At this point, it doesn’t really matter how much blame to place with either party. The only thing that matters for the Giants is that for the second consecutive year, they found themselves mixed up in a silly skirmish that cost them a player. This time around, the price is steeper for the team, both because of the player involved and the circumstances of the season. 

A year ago, Michael Morse’s career ended with a concussion suffered when Jeff Samardzija crashed into him seconds after Hunter Strickland threw at Bryce Harper. Morse was put on the DL and soon found himself retired, but with a .194 average on a terrible team, he wasn’t going to stick around much longer anyway. Morse admitted to USA Today earlier this year that he looks back on that stretch as “playing with house money.”

This season’s injury will have a far greater impact, even though the hamstring strain Dereck Rodriguez suffered was announced as just a Grade 1. The timing couldn’t be worse for the Giants, who are on the fringes of the playoff race, sure, but are far from the 98-loss pace they were on when Morse went down last season. They still have hopes of making a run. 

The staff got together in Los Angeles and went away from manager Bruce Bochy’s tradition, using the off day to skip the fifth starter spot. That had Rodriguez lined up to face the Reds on Friday night, with the hope that the Giants could build off the momentum from the Dodgers series. He was going to face the lowly Mets next week, too. Those were two very good opportunities for road wins. 

Instead, it’ll be Casey Kelly on Friday, and the Giants will piece it together from there. The rotation is weakened with the loss of a dominant rookie who was soaking up innings like an ace, and the repercussions surely will be felt in the bullpen at some point on this important road trip.

The Giants have no margin for error this season, and they already have found themselves reeling from things like Madison Bumgarner being hit by a liner, Brandon Belt’s appendix acting up, Evan Longoria getting drilled by a pitch, Joe Panik spraining his thumb on a tag, and Mac Williamson suffering a concussion when he ran over a bullpen mound.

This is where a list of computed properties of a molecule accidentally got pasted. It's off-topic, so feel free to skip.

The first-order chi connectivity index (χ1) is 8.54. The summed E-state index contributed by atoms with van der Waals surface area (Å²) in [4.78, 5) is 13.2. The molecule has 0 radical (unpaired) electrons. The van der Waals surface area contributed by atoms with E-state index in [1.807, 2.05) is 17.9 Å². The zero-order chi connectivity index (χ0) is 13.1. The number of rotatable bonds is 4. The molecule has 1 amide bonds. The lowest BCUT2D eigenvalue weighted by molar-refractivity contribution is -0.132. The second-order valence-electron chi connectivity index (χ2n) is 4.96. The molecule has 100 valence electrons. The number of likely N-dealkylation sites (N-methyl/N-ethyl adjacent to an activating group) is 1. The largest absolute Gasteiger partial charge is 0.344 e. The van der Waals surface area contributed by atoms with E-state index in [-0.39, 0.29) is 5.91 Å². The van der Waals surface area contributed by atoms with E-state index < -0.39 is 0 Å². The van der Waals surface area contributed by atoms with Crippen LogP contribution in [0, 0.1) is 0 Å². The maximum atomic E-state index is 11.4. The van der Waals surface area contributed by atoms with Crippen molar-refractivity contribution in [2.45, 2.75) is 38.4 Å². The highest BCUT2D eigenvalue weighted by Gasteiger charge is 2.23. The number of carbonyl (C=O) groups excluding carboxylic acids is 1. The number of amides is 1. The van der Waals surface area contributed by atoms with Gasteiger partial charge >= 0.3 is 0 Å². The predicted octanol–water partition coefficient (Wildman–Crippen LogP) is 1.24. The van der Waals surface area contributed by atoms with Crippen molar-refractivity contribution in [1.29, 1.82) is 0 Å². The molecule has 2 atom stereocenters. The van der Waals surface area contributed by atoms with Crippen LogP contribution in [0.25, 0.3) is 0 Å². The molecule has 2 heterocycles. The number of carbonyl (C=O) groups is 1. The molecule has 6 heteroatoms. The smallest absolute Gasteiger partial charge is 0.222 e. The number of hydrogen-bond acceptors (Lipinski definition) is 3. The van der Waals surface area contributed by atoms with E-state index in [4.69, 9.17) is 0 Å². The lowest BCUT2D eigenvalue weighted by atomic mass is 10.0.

There was blame to be placed Tuesday, but this also is another bad break. Rodriguez was the first from the dugout to reach the scrum, doing what players do dozens of times a year without injury, and he appeared fine as he hopped around the outside of the altercation. Two days later, the Giants admitted their latest beef with Yasiel Puig had come at a costly price.

The Giants will hope Rodriguez can return on the next homestand, but this is a blow to his Rookie of the Year campaign and a big shot to a roster that now has just three healthy starters and really could have used two more Rodriguez starts over the next week. Chris Stratton is an option to return, and Ty Blach is available for spot-start duty. Tyler Beede is on the minor league DL, so you can cross him off. Perhaps Shaun Anderson is thrown into a playoff push. Management surely spent the flight to Cincinnati trying to figure all that out instead of enjoying a successful and dramatic series at Dodger Stadium that was highlighted by Tuesday's shoving match. 

An hour after the shoving had ended, catcher Nick Hundley said he hoped the incident would bring the team closer together. 

“This is a tight-knit group,” he said. “We’ll feed off that. What a great win.”

The next night, the Giants lost in extra innings. They now have lost at least two starts from a player who was the best part of a season forever stuck around the .500 mark.

It doesn’t really matter who is to blame at this point. The simple truth is that the Giants have been involved in several of these incidents the last five years, and they finally paid a steep on-field price.